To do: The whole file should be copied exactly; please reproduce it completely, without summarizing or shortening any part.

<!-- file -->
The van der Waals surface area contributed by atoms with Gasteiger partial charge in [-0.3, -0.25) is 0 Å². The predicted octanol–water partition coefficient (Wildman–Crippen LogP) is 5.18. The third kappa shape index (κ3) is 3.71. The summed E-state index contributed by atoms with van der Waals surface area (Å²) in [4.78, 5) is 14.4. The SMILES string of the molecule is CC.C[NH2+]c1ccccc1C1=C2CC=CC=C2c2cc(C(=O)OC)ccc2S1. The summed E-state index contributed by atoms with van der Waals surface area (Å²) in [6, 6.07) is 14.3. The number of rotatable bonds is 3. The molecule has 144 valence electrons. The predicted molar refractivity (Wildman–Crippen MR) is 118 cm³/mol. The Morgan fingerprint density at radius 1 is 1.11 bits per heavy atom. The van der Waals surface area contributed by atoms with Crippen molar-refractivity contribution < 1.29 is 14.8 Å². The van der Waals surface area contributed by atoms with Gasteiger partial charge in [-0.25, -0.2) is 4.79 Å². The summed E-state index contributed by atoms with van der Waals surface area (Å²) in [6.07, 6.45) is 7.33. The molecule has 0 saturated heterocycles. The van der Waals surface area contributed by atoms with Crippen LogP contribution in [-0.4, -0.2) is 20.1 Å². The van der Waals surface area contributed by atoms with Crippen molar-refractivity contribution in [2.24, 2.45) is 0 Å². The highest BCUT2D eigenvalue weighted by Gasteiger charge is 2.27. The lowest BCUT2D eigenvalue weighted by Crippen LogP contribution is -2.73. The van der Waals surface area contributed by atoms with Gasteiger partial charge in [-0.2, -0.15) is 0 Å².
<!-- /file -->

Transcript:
The van der Waals surface area contributed by atoms with Gasteiger partial charge in [-0.3, -0.25) is 0 Å². The predicted octanol–water partition coefficient (Wildman–Crippen LogP) is 5.18. The third kappa shape index (κ3) is 3.71. The summed E-state index contributed by atoms with van der Waals surface area (Å²) in [4.78, 5) is 14.4. The SMILES string of the molecule is CC.C[NH2+]c1ccccc1C1=C2CC=CC=C2c2cc(C(=O)OC)ccc2S1. The summed E-state index contributed by atoms with van der Waals surface area (Å²) in [6, 6.07) is 14.3. The number of rotatable bonds is 3. The molecule has 144 valence electrons. The predicted molar refractivity (Wildman–Crippen MR) is 118 cm³/mol. The Morgan fingerprint density at radius 1 is 1.11 bits per heavy atom. The van der Waals surface area contributed by atoms with Crippen molar-refractivity contribution < 1.29 is 14.8 Å². The van der Waals surface area contributed by atoms with Gasteiger partial charge in [-0.25, -0.2) is 4.79 Å². The summed E-state index contributed by atoms with van der Waals surface area (Å²) in [6.07, 6.45) is 7.33. The molecule has 0 saturated heterocycles. The van der Waals surface area contributed by atoms with Crippen LogP contribution in [-0.4, -0.2) is 20.1 Å². The van der Waals surface area contributed by atoms with Crippen molar-refractivity contribution in [2.24, 2.45) is 0 Å². The highest BCUT2D eigenvalue weighted by Gasteiger charge is 2.27. The lowest BCUT2D eigenvalue weighted by Crippen LogP contribution is -2.73. The van der Waals surface area contributed by atoms with Gasteiger partial charge in [-0.2, -0.15) is 0 Å².